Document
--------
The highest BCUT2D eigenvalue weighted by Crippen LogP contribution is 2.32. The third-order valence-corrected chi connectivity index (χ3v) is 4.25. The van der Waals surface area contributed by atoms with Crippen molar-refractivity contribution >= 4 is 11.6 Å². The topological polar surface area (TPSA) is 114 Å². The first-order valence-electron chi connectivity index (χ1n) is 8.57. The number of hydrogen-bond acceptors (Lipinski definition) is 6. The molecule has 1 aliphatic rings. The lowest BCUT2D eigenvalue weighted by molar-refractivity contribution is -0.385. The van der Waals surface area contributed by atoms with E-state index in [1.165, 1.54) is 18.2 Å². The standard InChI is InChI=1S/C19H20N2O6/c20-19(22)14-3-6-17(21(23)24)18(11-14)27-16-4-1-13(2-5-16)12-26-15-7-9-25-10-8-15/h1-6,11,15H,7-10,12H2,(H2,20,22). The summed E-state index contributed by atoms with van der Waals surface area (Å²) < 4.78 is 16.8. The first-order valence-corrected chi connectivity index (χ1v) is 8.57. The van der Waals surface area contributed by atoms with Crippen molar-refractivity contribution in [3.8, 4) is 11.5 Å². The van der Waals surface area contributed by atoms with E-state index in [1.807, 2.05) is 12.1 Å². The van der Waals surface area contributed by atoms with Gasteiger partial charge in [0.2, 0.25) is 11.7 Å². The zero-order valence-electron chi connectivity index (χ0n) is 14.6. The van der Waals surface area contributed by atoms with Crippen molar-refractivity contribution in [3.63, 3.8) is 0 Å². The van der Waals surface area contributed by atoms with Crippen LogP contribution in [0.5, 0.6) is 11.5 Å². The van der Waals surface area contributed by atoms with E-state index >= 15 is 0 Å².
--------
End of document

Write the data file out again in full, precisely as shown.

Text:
The highest BCUT2D eigenvalue weighted by Crippen LogP contribution is 2.32. The third-order valence-corrected chi connectivity index (χ3v) is 4.25. The van der Waals surface area contributed by atoms with Crippen molar-refractivity contribution >= 4 is 11.6 Å². The topological polar surface area (TPSA) is 114 Å². The first-order valence-electron chi connectivity index (χ1n) is 8.57. The number of hydrogen-bond acceptors (Lipinski definition) is 6. The molecule has 1 aliphatic rings. The lowest BCUT2D eigenvalue weighted by molar-refractivity contribution is -0.385. The van der Waals surface area contributed by atoms with E-state index in [1.165, 1.54) is 18.2 Å². The standard InChI is InChI=1S/C19H20N2O6/c20-19(22)14-3-6-17(21(23)24)18(11-14)27-16-4-1-13(2-5-16)12-26-15-7-9-25-10-8-15/h1-6,11,15H,7-10,12H2,(H2,20,22). The summed E-state index contributed by atoms with van der Waals surface area (Å²) < 4.78 is 16.8. The first-order valence-corrected chi connectivity index (χ1v) is 8.57. The van der Waals surface area contributed by atoms with Crippen molar-refractivity contribution in [3.8, 4) is 11.5 Å². The van der Waals surface area contributed by atoms with E-state index in [1.807, 2.05) is 12.1 Å². The van der Waals surface area contributed by atoms with Gasteiger partial charge in [0.2, 0.25) is 11.7 Å². The zero-order valence-electron chi connectivity index (χ0n) is 14.6. The van der Waals surface area contributed by atoms with Crippen molar-refractivity contribution in [3.63, 3.8) is 0 Å². The van der Waals surface area contributed by atoms with Crippen LogP contribution in [0.5, 0.6) is 11.5 Å². The van der Waals surface area contributed by atoms with E-state index >= 15 is 0 Å².